September 10, my 21st day on Tahu Rutum. I awoke early to a completely cloudless sky and immediately began my summit attempt. I had one energy bar, two GU’s, some Tang, a stove, snow/ice gear, and the infinitely important summit costume. After I had jugged a previous day’s fixed line and climbed another 70-meter pitch, the snows returned, the wind was howling, and the temperature had dropped. I managed another 170 meters of climbing through deteriorating rock quality. What I had thought was going to be slabby terrain in-fact remained quite vertical yet still amazingly featured.
At 6,500 meters I reached the steep snow and ice ridgeline leading to the summit…and I had had enough. It was snowing with 40 mph winds, the earth had rotated the expanse of the Karakoram into complete darkness, and my headlamp was near dead; I was dehydrated and malnourished. I was stoked on my effort and the decision was easy. I bailed.
The isolated hours rappelling in the dark had a bleak joyfulness to them. I was worked beyond any previous understanding of the condition, but I was headed toward family, friends, and most importantly, food. Thirty hours after leaving I returned to my portaledge, ate the very last of my food, and passed out. The next day, I embarked on what I hoped to be a three-day, foodless, return to base camp.
As predicted I took two full days to rappel the wall. No supplies or gear were left except for three bolts and one rivet that were placed on the descent. Wrestling haul bags and stuck ropes required me to take a full day of rest once I had reached level ground. My body was rapidly weakening and the universe still had a hefty test in store.
The snows that had fallen during my last 24 days of vertical living, now lay unconsolidated on the East Khani Basa Glacier. Assessing my rapidly deteriorating health, the continuously falling snow, and the eight-mile trip to base camp, I decided to leave my two haul bags of climbing gear in a rocky outcropping. Deep down I knew I couldn’t return-at least not this year. Who knows? Maybe the porters will make a winter siege of my equipment, and if they do, I will not be bummed. In a country with an 8% unemployment rate and an even greater underemployment issue, there is surprisingly a market for climbing gear. In the northern villages where opportunities for work are slim, the earnings from the sale of my equipment, would definitely help with their difficult lives. Not to mention be hard earned.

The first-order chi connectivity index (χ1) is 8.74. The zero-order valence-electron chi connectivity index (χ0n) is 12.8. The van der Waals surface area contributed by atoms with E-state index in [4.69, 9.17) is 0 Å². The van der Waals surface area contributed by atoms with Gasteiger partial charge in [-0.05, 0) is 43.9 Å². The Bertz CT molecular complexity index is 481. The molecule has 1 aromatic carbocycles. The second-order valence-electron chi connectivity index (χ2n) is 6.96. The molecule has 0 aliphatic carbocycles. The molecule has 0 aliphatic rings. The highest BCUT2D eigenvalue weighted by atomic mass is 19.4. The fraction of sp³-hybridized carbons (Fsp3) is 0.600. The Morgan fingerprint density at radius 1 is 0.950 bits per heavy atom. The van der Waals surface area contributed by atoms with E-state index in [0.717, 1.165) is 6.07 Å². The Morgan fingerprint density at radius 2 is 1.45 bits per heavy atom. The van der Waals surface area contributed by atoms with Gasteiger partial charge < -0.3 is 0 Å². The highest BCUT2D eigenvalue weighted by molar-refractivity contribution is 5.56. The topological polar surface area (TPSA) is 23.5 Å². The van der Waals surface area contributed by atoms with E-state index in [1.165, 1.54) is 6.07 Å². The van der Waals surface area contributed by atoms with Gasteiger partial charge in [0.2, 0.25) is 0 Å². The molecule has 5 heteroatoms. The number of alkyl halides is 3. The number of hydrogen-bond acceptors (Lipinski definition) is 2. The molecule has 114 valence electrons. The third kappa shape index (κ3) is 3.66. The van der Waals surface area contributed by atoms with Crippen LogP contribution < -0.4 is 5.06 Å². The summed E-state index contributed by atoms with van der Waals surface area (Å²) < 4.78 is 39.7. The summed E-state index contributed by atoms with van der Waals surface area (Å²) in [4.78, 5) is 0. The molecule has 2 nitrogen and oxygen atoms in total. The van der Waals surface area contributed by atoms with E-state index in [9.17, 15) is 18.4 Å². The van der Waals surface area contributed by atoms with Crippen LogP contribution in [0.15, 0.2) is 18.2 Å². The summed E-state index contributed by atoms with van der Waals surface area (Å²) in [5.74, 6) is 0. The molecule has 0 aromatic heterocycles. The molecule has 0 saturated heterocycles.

Fasting is defined as “the complete abstinence from all substances except pure water, in an environment of total rest.” I have a problem when it comes to exercise and climbing, I tend to binge, and this year I came close to overdosing. I hadn’t been in an “environment of total rest” in eight months, and for the previous two months I hadn’t even received a break.
I packed my backpack with necessities: sleeping bag, stove, clothes, and electronics. With intense hunger I began postholing toward wellness. It took me two painfully long days to make it back to camp; they were my fourth and fifth days without food. My pace slowed to “dangerous.” Many times I fell to the ground, taking several minutes to stagger back to my feet. Anytime I stopped painful diarrhea would start, blood red entwined with white gooey stuff that I presumed was muscle. It was obvious with each slow and agonizing step that my body was shutting down, eating itself. It’s amazing how the universe always has a way of balancing itself out; my physical strength had been taken but my mind had never been more clear. I was never worried or frightened for there was no sense in it. Motivated by friends and family, focused on food, and deeply conscious of necessities, I just kept trudging.
Two weeks later, at the Salt Lake City airport, tears were streaming down my mother’s face. It was obvious that she had been fighting her own battle dealing with the stress that comes from having a child at a physical breaking point, alone in Pakistan. It was then that I realized I had had it easy.